It Is Netanyahu! Exit Polls Project Victory for the Former Israel Prime Minister

Exits polls gave Netanyahu’s bloc a majority, with an expected 61 or 62 of the 120 Knesset seats, enough to form a government. If the polls are confirmed, it will be Netanyahu, once again, who will be in a position to form a government — one that could be more stable than any since 2019, the year when Netanyahu was indicted.

It Is Netanyahu! Exit Polls Project Victory for the Former Israel Prime Minister
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Former Israel Prime Minister Benjamin Netanyahu is on course for victory in the country’s fifth elections within four years held on Tuesday.

The exit polls show Netanyahu’s right-wing bloc ahead with a slim majority of seats over his centre-left opponents led by current Prime Minister Yair Lapid in what might be Netanyahu’s dramatic comeback.

The 73-year-old Netanyahu and the longest-serving Prime Minister the country has ever had, is forecast to replace Yair Lapid, who toppled him last year.

 While thanking jubilant supporters in Jerusalem, Bibi, as he is commonly referred to by his supporters remarked, "We are close to a big victory.”

 The election was widely seen as a vote for or against Mr Netanyahu's return.

The exit polls gave Netanyahu’s bloc a majority, with an expected 61 or 62 of the 120 Knesset seats, enough to form a government.

With just under 85% of the votes cast on Tuesday counted, it was projected to pick up as many as 65 seats.

The situation could still change, however, and exit polls have been wrong in the past. If the Balad party, another Palestinian grouping, manages to pass the threshold of 3.25 percent of the total votes, that would change the distribution of all the votes.

 On his part, Netanyahu’s main opponent, incumbent Prime Minister Yair Lapid, insisted that the race was not done yet, telling supporters on Wednesday morning that “until the last envelope is counted, nothing is over and nothing is final”.

With votes in the left-wing city of Tel Aviv still to be tallied, his broad anti-Netanyahu camp, which managed to oust the former leader from power last year, was set to win just 54 seats in the 120-seat Knesset, as exit polls suggested.

If Mr Netanyahu’s Likud party fails to secure a majority in the Knesset, he will have to rely on a coalition with the far-right, ultra-nationalist Religious Zionism party whose leaders are infamously known for using anti-Arab rhetoric and advocating the deportation of "disloyal" politicians or civilians.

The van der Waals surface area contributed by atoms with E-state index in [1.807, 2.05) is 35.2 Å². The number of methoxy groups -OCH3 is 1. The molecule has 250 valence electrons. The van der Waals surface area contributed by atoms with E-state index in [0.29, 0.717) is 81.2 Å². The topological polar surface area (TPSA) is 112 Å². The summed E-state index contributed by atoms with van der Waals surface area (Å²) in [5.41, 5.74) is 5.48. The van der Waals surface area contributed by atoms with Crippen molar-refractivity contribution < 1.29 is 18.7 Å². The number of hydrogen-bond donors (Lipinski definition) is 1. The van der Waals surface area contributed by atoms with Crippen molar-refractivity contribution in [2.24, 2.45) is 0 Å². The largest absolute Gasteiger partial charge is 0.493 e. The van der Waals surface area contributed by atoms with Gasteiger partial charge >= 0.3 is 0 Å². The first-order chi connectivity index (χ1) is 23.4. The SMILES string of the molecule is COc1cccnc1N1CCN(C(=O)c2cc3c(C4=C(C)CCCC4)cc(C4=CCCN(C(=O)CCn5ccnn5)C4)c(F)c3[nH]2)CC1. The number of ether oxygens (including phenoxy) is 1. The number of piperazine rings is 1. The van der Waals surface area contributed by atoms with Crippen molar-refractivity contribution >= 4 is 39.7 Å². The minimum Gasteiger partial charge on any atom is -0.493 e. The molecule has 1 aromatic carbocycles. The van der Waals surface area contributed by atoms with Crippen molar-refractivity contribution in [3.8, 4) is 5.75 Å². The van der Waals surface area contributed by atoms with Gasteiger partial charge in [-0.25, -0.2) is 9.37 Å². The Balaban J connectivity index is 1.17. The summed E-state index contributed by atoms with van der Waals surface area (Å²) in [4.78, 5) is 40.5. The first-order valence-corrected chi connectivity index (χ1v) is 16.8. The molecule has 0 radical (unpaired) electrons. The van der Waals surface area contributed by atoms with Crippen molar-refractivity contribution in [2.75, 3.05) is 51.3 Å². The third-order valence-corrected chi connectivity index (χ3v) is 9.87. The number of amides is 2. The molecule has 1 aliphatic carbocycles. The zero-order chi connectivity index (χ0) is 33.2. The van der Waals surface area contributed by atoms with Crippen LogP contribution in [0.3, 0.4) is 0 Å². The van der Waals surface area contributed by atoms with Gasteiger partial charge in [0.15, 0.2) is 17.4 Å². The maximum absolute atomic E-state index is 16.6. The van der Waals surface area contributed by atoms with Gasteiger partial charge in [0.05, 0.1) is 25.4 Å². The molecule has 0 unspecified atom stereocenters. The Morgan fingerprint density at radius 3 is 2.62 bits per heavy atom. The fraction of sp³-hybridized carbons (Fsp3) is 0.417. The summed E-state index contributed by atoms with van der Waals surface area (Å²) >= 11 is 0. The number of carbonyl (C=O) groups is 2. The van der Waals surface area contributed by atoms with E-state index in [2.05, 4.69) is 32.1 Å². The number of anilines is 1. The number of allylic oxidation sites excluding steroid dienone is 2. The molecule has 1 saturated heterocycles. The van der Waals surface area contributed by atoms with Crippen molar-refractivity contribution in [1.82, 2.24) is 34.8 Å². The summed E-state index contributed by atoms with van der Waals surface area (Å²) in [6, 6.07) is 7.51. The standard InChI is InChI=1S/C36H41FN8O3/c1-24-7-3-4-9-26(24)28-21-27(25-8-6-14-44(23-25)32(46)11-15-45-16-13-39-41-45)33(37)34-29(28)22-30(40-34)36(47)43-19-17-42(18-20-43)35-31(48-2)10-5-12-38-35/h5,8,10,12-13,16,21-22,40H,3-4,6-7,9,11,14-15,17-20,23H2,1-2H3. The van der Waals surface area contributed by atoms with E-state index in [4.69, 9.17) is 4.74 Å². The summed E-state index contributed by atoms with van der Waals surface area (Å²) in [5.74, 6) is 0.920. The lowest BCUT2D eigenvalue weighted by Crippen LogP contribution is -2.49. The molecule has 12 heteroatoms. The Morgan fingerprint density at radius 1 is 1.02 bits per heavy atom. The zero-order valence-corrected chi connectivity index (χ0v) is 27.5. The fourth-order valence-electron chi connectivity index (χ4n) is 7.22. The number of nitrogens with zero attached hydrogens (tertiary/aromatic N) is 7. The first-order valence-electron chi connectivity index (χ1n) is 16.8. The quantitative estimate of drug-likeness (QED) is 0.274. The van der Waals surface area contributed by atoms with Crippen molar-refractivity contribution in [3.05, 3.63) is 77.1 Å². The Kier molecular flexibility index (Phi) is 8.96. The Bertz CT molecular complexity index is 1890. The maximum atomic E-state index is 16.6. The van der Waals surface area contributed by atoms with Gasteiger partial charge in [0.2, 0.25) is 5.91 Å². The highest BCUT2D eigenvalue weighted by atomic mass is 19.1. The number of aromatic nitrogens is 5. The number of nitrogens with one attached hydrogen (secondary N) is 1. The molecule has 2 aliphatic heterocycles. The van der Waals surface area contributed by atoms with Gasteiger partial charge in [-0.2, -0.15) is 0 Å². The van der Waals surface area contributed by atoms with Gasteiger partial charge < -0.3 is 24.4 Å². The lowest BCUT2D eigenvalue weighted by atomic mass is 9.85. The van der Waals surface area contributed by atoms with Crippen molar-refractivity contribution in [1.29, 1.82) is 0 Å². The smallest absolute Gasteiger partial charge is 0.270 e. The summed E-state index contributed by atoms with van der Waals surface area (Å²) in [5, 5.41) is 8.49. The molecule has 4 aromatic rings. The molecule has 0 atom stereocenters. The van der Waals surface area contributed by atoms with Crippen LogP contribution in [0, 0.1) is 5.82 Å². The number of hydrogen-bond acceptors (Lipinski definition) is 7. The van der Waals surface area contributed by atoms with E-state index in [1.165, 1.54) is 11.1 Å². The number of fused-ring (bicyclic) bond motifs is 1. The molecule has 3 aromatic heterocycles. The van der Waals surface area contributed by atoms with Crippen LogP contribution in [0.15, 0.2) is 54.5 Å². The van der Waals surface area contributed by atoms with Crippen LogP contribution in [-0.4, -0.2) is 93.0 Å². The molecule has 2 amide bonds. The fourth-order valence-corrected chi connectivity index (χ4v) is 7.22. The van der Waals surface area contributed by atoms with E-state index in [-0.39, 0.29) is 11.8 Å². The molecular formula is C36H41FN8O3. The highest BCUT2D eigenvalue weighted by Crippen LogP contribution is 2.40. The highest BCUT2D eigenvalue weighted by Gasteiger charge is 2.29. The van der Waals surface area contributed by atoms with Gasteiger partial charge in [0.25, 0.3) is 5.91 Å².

While accompanied by his Wife Sara, Mr Netanyahu, thanked voters for a “huge vote of confidence” as his right-wing religious bloc extended its lead with around 60% of all votes counted.

 The exit polls have engendered scenes of celebration as people jumped up and down, waved flags and chanted Netanyahu's nickname, Bibi. One man repeatedly blew a shofar, or ram's horn, a ritual instrument used by some Jewish people at times of special significance.

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 According to the exit polls, Likud stands to be the biggest party, with 30-31 seats, commanding a majority with the support of nationalist and religious parties.

Yesh Atid, which led the coalition which brought down Mr Netanyahu in elections last year, is forecast to win 22-24 seats.

Religious Zionism appears to have won 14 seats, which would make it the third largest party.

"It will be better now," said Religious Zionism supporter, Julian, at the party's venue in Jerusalem.

"When [Religious Zionism politician Itamar Ben-Gvir] will be minister of public security, it will be even better - he'll bring back security to the people of Israel. That's very important."

However, political scientist Gayil Talshir, from the Hebrew University of Jerusalem, warned that if the exit polls "reflect the real results, Israel is on its way to become Orban's Hungary", recently branded an "electoral autocracy" by the EU.

If the polls are confirmed, it will be Netanyahu, once again, who will be in a position to form a government — one that could be more stable than any since 2019, the year when Netanyahu was indicted.

It would mark a remarkable turnaround for Mr Netanyahu, whose political future was widely written off after Mr Lapid formed an unlikely alliance of ideologically diverse parties to take power in June 2021, with the uniting aim of making it impossible for Mr Netanyahu to form a government.

At the time, Mr Netanyahu vowed to bring it down as quickly as possible and one year later the coalition government concluded it could not survive and collapsed after resignations meant it no longer had a majority.

 Mr Netanyahu, is one of Israel's most controversial political figures, loathed by many on the centre and left but adored by Likud's grassroots supporters.

He is a firm supporter of Israel's settlement-building in the West Bank, occupied since the 1967 Middle East war. Settlements there are considered illegal under international law, though Israel disputes this.

He opposes the creation of a Palestinian state in the West Bank and Gaza Strip as a solution to the Israel-Palestinian conflict - a formula supported by most of the international community, including the Biden administration in the US.

Mr Netanyahu is also currently on trial for alleged bribery, fraud and breach of trust - charges he fiercely denies. His possible partners in a Likud-led coalition government have said they would reform the law, in a move which would bring a halt to his trial.

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